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This article in JPR

  1. Vol. 6 No. 3, p. 268-272
     
    Received: July 27, 2011
    Published: Sept, 2012


    * Corresponding author(s): o.idrissi@yahoo.fr
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doi:10.3198/jpr2011.07.0384crc

Registration of ‘Chakkouf’ Lentil in Morocco

  1. Omar Idrissi *a,
  2. Bouazza Sakra,
  3. Rachid Dahana,
  4. Chafika Houaslia,
  5. Nasserlehaq Nsarellaha,
  6. Sripada Udupab and
  7. Ashutosh Sarkerc
  1. a Institut National de la Recherche Agronomique (INRA), B.P. 589, Settat, Morocco
    b ICARDA-INRA Cooperative Research Project, International Center for Agricultural Research in the Dry Areas (ICARDA), B.P. 6299, Rabat, Morocco
    c ICARDA, P.O. Box 5466, Aleppo, Syria

Abstract

Lentil (Lens culinaris Medikus subsp. culinaris) is one of the oldest food legumes and is the third most important one in Morocco. It provides a valuable and balanced protein source in the human diet and plays an important role in cropping systems because of its ability to fix nitrogen. The productivity of the crop suffers because of numerous biotic and abiotic factors. High-yielding cultivars with improved characteristics are needed to increase lentil production and profitability. ‘Chakkouf’ (Reg. No. CV-34, PI 663991) lentil was developed using both modified pedigree and bulk methods by the Institut National de la Recherche Agronomique, Morocco in collaboration with the International Center for Agricultural Research in the Dry Areas. Tested as ILL 6001-81, Chakkouf was approved for release in 2009 by the Office National de Sécurité Sanitaire des Produits Alimentaires, Morocco. Chakkouf is a selection from an advanced F6 line, FLIP 86-15L, which was derived from a cross of ‘Precoz’ (ILL 4605; PI 515969) with ‘Laird’ (ILL 4349; PI 471916). Chakkouf is an early-flowering (∼88 d), early-maturing (∼139 d), and high-yielding (∼40% over the local check variety ‘L24’) lentil cultivar with high zinc (62 mg kg−1) and iron (76.7 mg kg−1) in the seeds. Chakkouf showed good agronomic performance under drought conditions and wide adaptation for the Moroccan semiarid environments. Chakkouf showed field resistance for rust [caused by Uromyces viciae-fabae (Pers.) J. Schröt] and Ascochyta blight (caused by Ascochyta fabae Speg. f. sp. lentis) during the years of evaluation in replicated yield trials in all experimental stations. Chakkouf offers the producer an economic advantage in cropping systems where it is planted as a rainfed crop in moisture-deficient soils, usually in rotation with cereals.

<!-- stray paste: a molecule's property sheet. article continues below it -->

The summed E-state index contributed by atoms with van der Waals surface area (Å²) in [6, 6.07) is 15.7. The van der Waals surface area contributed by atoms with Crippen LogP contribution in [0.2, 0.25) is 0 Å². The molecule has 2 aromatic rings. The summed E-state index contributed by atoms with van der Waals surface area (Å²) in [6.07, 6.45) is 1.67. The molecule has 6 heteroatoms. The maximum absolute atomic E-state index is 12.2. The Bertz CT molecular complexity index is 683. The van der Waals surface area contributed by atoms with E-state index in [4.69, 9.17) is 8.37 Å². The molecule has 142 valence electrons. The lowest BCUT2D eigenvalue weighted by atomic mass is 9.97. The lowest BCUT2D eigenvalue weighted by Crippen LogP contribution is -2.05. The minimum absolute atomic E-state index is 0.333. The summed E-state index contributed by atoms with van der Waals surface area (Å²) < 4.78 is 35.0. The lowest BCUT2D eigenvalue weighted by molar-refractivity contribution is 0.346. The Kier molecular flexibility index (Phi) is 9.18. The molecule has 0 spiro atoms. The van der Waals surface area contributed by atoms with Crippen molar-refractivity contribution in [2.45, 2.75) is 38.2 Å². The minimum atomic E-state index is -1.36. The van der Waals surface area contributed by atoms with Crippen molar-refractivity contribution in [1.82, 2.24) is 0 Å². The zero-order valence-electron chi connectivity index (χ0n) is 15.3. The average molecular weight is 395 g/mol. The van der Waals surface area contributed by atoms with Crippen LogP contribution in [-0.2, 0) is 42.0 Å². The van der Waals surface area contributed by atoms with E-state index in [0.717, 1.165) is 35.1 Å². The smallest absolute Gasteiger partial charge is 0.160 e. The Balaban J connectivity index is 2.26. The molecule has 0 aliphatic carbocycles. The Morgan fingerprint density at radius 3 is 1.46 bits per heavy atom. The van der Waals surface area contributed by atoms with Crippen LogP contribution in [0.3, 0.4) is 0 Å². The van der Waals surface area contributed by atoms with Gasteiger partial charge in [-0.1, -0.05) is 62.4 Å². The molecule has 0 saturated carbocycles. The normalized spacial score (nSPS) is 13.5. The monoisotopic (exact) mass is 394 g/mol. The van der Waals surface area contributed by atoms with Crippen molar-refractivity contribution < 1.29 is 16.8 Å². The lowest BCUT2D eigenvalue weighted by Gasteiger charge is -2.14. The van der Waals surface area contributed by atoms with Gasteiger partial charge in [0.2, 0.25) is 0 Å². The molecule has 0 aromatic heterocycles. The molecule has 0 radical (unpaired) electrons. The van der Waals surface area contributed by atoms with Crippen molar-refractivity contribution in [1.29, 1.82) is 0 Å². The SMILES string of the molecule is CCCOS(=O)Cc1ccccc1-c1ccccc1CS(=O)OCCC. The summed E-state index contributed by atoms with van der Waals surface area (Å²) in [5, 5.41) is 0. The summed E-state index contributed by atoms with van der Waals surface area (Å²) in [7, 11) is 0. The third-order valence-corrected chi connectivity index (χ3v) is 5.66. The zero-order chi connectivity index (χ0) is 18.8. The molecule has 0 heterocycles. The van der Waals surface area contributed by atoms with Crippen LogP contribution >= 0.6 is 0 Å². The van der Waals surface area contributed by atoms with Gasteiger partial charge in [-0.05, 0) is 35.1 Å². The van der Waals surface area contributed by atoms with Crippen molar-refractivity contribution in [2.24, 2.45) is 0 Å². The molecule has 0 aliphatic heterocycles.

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Copyright © 2012. Copyright © by the Crop Science Society of America, Inc.